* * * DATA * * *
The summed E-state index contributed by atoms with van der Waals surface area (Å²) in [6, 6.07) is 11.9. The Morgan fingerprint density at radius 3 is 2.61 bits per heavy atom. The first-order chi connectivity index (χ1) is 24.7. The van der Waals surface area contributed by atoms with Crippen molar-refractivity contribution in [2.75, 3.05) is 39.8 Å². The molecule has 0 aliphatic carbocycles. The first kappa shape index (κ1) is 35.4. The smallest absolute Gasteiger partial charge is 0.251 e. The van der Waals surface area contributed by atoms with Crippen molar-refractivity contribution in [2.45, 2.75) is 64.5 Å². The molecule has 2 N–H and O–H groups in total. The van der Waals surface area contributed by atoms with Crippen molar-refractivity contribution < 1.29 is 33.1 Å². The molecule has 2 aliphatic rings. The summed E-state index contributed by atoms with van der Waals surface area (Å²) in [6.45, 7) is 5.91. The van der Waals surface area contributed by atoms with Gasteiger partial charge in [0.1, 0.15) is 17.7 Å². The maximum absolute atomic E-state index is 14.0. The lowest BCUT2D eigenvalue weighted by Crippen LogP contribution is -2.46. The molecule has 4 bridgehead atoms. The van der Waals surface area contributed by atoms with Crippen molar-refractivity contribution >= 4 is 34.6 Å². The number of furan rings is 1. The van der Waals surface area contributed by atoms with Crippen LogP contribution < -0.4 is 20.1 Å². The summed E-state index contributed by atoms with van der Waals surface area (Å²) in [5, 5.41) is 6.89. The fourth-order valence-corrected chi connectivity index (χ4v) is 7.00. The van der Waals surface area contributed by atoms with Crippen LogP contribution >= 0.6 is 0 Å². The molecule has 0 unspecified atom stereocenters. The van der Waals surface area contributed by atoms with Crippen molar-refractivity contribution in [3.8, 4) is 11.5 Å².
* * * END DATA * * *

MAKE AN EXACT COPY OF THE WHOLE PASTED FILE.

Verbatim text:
The summed E-state index contributed by atoms with van der Waals surface area (Å²) in [6, 6.07) is 11.9. The Morgan fingerprint density at radius 3 is 2.61 bits per heavy atom. The first-order chi connectivity index (χ1) is 24.7. The van der Waals surface area contributed by atoms with Crippen molar-refractivity contribution in [2.75, 3.05) is 39.8 Å². The molecule has 0 aliphatic carbocycles. The first kappa shape index (κ1) is 35.4. The smallest absolute Gasteiger partial charge is 0.251 e. The van der Waals surface area contributed by atoms with Crippen molar-refractivity contribution in [2.45, 2.75) is 64.5 Å². The molecule has 2 N–H and O–H groups in total. The van der Waals surface area contributed by atoms with Crippen molar-refractivity contribution < 1.29 is 33.1 Å². The molecule has 2 aliphatic rings. The summed E-state index contributed by atoms with van der Waals surface area (Å²) in [6.45, 7) is 5.91. The van der Waals surface area contributed by atoms with Gasteiger partial charge in [0.1, 0.15) is 17.7 Å². The maximum absolute atomic E-state index is 14.0. The lowest BCUT2D eigenvalue weighted by Crippen LogP contribution is -2.46. The molecule has 4 bridgehead atoms. The van der Waals surface area contributed by atoms with Crippen molar-refractivity contribution >= 4 is 34.6 Å². The number of furan rings is 1. The van der Waals surface area contributed by atoms with Crippen LogP contribution < -0.4 is 20.1 Å². The summed E-state index contributed by atoms with van der Waals surface area (Å²) in [5, 5.41) is 6.89. The fourth-order valence-corrected chi connectivity index (χ4v) is 7.00. The van der Waals surface area contributed by atoms with Crippen LogP contribution >= 0.6 is 0 Å². The molecule has 0 unspecified atom stereocenters. The van der Waals surface area contributed by atoms with Crippen molar-refractivity contribution in [3.8, 4) is 11.5 Å².